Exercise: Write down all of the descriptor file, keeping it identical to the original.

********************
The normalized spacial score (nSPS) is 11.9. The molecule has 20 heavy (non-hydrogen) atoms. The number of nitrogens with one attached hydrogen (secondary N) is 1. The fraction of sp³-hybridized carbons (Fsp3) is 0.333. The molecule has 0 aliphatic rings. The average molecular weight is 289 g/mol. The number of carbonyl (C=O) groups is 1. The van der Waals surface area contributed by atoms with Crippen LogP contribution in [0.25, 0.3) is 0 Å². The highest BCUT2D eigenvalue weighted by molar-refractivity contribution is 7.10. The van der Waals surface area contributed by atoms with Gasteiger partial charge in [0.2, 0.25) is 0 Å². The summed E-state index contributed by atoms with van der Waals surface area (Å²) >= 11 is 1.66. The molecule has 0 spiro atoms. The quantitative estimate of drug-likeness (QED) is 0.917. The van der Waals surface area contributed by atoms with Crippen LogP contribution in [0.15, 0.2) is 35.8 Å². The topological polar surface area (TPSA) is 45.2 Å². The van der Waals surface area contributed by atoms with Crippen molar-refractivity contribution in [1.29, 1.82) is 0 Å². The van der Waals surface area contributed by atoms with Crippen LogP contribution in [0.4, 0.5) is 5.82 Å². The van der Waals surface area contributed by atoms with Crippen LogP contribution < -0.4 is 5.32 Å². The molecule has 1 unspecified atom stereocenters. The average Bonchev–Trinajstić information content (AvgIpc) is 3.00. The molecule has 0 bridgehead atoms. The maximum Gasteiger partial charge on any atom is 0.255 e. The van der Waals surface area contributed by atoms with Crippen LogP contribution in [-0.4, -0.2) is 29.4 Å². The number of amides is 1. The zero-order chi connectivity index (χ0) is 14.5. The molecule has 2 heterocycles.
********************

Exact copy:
The normalized spacial score (nSPS) is 11.9. The molecule has 20 heavy (non-hydrogen) atoms. The number of nitrogens with one attached hydrogen (secondary N) is 1. The fraction of sp³-hybridized carbons (Fsp3) is 0.333. The molecule has 0 aliphatic rings. The average molecular weight is 289 g/mol. The number of carbonyl (C=O) groups is 1. The van der Waals surface area contributed by atoms with Crippen LogP contribution in [0.25, 0.3) is 0 Å². The highest BCUT2D eigenvalue weighted by molar-refractivity contribution is 7.10. The van der Waals surface area contributed by atoms with Gasteiger partial charge in [0.2, 0.25) is 0 Å². The summed E-state index contributed by atoms with van der Waals surface area (Å²) >= 11 is 1.66. The molecule has 0 spiro atoms. The quantitative estimate of drug-likeness (QED) is 0.917. The van der Waals surface area contributed by atoms with Crippen LogP contribution in [0.15, 0.2) is 35.8 Å². The topological polar surface area (TPSA) is 45.2 Å². The van der Waals surface area contributed by atoms with Crippen molar-refractivity contribution in [1.29, 1.82) is 0 Å². The van der Waals surface area contributed by atoms with Crippen LogP contribution in [0.4, 0.5) is 5.82 Å². The van der Waals surface area contributed by atoms with Crippen LogP contribution < -0.4 is 5.32 Å². The molecule has 1 unspecified atom stereocenters. The average Bonchev–Trinajstić information content (AvgIpc) is 3.00. The molecule has 0 bridgehead atoms. The maximum Gasteiger partial charge on any atom is 0.255 e. The van der Waals surface area contributed by atoms with Crippen LogP contribution in [-0.4, -0.2) is 29.4 Å². The number of amides is 1. The zero-order chi connectivity index (χ0) is 14.5. The molecule has 2 heterocycles.